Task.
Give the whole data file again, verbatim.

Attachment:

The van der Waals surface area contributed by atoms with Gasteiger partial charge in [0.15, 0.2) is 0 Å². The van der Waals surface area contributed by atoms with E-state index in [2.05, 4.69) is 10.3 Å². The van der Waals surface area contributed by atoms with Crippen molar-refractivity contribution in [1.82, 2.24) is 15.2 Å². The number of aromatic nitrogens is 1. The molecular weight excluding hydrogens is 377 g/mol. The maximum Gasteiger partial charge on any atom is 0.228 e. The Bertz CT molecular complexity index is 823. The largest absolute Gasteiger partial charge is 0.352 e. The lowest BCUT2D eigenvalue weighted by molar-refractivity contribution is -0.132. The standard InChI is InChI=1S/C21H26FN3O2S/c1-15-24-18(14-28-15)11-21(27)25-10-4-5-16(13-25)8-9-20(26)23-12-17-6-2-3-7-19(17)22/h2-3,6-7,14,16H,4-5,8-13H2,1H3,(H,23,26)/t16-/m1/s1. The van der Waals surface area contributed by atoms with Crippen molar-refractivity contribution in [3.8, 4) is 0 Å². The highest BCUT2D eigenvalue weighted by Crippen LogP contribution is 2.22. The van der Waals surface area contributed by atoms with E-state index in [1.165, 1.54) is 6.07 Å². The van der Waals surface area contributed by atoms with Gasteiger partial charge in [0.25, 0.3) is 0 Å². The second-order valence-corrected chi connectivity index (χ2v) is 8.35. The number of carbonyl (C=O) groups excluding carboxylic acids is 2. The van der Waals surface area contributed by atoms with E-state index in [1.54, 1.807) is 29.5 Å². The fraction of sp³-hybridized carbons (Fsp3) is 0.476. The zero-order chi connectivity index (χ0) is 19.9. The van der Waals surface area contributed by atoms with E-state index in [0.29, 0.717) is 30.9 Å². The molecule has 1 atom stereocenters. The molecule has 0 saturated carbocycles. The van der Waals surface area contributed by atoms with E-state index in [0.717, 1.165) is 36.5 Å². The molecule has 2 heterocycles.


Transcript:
The van der Waals surface area contributed by atoms with Gasteiger partial charge in [0.15, 0.2) is 0 Å². The van der Waals surface area contributed by atoms with E-state index in [2.05, 4.69) is 10.3 Å². The van der Waals surface area contributed by atoms with Crippen molar-refractivity contribution in [1.82, 2.24) is 15.2 Å². The number of aromatic nitrogens is 1. The molecular weight excluding hydrogens is 377 g/mol. The maximum Gasteiger partial charge on any atom is 0.228 e. The Bertz CT molecular complexity index is 823. The largest absolute Gasteiger partial charge is 0.352 e. The lowest BCUT2D eigenvalue weighted by molar-refractivity contribution is -0.132. The standard InChI is InChI=1S/C21H26FN3O2S/c1-15-24-18(14-28-15)11-21(27)25-10-4-5-16(13-25)8-9-20(26)23-12-17-6-2-3-7-19(17)22/h2-3,6-7,14,16H,4-5,8-13H2,1H3,(H,23,26)/t16-/m1/s1. The van der Waals surface area contributed by atoms with Crippen molar-refractivity contribution in [3.8, 4) is 0 Å². The highest BCUT2D eigenvalue weighted by Crippen LogP contribution is 2.22. The van der Waals surface area contributed by atoms with E-state index in [1.165, 1.54) is 6.07 Å². The van der Waals surface area contributed by atoms with Gasteiger partial charge in [0.25, 0.3) is 0 Å². The second-order valence-corrected chi connectivity index (χ2v) is 8.35. The number of carbonyl (C=O) groups excluding carboxylic acids is 2. The van der Waals surface area contributed by atoms with E-state index in [1.54, 1.807) is 29.5 Å². The fraction of sp³-hybridized carbons (Fsp3) is 0.476. The zero-order chi connectivity index (χ0) is 19.9. The van der Waals surface area contributed by atoms with E-state index in [0.29, 0.717) is 30.9 Å². The molecule has 1 atom stereocenters. The molecule has 0 saturated carbocycles. The van der Waals surface area contributed by atoms with E-state index in [0.717, 1.165) is 36.5 Å². The molecule has 2 heterocycles.